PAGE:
So the first challenge was humanitarian aid. We received the refugees both at the border and in Budapest, through the national Caritas, the diocesan Caritas and the charity groups of the individual parishes. Then there were the Knights of Malta who did so much for those who arrived.

Q: And the faithful were rather involved in this assistance?

Then we had to organise the spontaneous help offered by the faithful, the hospitality of certain parishes and ecclesial institutions as well as private individuals. We also saw that there are many women and children who need schools, teaching. We could also organise this in Catholic schools. There were teachers who knew Russian, others among the refugees who spoke Ukrainian. And so we tried to organise the teaching according to the age of the groups of children.

There were also Hungarian-speaking refugees from the area bordering Hungary, so integration was easier for them. But we also try to integrate the others, offering them a job, a flat that they can use for a longer period of time… So I think it is a challenge that continues to be very great, but one that helps us to become aware of our Christian vocation.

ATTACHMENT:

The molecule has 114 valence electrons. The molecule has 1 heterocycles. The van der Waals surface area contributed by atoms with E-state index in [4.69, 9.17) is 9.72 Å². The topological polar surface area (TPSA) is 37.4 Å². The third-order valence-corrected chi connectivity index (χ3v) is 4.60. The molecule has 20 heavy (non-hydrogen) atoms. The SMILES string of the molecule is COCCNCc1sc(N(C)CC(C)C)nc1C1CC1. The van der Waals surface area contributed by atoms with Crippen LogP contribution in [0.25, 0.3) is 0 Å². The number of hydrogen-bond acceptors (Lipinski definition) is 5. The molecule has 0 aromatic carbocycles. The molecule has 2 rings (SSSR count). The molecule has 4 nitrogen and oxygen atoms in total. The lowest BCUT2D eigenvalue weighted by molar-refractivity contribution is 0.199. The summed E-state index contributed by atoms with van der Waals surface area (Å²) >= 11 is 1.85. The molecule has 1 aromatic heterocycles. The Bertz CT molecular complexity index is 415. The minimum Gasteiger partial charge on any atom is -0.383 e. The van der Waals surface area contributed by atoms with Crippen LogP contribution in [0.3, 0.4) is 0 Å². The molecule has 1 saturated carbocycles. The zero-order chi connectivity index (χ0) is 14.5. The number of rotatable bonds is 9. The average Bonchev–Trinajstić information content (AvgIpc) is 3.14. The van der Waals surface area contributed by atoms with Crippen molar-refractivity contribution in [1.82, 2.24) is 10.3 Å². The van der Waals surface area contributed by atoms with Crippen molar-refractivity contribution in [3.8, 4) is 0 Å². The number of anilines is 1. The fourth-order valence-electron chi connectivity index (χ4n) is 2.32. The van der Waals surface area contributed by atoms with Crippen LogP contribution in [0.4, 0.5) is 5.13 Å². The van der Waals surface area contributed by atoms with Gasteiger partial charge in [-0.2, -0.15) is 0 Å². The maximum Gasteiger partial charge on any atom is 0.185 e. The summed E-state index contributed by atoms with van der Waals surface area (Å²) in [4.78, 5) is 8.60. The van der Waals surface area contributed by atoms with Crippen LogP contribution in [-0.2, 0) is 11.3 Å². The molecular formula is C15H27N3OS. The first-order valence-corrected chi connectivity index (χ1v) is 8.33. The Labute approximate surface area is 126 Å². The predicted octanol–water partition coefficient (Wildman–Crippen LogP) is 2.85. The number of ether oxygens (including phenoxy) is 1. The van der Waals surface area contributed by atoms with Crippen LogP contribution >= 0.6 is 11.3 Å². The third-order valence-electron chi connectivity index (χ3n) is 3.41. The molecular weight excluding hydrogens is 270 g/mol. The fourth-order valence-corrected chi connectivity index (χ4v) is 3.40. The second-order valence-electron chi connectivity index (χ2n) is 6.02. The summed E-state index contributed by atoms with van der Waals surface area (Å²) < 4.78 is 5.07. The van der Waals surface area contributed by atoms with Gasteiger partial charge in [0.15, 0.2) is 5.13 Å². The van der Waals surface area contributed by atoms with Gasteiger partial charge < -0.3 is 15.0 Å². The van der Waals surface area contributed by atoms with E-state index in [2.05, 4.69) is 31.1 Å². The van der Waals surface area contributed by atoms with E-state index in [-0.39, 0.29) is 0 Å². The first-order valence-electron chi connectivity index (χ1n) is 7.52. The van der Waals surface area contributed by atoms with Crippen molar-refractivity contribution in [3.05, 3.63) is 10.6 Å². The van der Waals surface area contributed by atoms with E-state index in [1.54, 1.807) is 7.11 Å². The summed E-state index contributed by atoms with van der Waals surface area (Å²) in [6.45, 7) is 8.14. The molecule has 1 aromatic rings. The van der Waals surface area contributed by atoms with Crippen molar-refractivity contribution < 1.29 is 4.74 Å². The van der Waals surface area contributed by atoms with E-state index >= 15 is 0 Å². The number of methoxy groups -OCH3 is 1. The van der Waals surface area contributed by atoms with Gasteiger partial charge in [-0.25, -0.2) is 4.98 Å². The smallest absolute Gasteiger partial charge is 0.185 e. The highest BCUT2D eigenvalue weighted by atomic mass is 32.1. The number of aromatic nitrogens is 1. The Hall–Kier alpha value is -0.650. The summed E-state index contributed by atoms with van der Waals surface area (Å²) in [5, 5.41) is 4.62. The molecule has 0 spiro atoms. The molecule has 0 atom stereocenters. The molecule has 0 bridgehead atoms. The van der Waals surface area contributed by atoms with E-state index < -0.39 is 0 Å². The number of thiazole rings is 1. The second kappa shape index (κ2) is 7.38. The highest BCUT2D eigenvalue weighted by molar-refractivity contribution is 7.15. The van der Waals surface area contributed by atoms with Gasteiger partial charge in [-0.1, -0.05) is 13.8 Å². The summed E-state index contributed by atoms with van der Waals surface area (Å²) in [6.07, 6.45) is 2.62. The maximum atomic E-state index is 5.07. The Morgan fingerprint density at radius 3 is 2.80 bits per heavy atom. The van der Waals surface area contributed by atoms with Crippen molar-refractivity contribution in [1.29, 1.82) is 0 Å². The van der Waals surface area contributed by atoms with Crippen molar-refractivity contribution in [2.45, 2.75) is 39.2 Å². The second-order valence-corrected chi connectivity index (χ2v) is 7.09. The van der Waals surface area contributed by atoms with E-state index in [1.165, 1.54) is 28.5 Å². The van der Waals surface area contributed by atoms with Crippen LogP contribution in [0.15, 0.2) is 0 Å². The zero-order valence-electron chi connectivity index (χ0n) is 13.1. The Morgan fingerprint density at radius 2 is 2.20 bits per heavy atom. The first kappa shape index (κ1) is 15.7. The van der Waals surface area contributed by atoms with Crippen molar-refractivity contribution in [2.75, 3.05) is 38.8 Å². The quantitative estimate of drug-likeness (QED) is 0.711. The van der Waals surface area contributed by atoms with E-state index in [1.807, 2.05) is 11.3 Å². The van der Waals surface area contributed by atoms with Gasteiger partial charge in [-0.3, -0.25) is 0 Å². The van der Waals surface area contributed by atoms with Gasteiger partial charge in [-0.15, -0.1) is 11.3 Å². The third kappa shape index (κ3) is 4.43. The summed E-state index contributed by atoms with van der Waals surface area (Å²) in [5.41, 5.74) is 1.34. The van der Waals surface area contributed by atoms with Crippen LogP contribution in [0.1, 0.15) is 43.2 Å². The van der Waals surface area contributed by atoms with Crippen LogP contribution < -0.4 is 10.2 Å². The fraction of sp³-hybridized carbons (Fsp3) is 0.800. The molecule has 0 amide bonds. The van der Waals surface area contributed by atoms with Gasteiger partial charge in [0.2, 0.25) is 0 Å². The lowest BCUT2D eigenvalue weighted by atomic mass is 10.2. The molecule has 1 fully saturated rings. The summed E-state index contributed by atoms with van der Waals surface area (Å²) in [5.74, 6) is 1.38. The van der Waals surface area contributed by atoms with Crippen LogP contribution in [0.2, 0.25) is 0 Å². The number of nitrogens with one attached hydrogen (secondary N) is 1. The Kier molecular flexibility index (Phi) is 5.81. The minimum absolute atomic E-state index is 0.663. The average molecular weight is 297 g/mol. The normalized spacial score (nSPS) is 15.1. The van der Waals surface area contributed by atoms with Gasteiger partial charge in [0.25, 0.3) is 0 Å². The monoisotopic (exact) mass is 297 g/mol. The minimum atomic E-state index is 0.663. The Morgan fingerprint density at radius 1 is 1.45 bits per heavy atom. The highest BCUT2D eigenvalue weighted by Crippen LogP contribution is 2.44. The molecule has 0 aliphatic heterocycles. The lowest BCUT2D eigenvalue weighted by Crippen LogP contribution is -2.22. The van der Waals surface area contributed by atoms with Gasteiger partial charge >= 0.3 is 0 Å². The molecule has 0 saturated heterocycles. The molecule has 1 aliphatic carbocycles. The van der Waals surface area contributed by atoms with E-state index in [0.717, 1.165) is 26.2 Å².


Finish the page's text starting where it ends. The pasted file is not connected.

Q: Looking at the programme released by the Holy See Press Office, one sees a meeting with children. Can you tell us more?

For several decades there has been an ecclesiastical institute in Budapest that takes in blind and disabled children. So they need a lot of affection and help from the entire Catholic community.

This institute will be visited in April by the Pope who always shows solidarity and tenderness towards these children.



Hopefully things will start to move this week as I have finally received permission from my insurance company to see an orthopedic doctor and have an MRI. If I am able, I will keep you posted in some way or another. Say a prayer!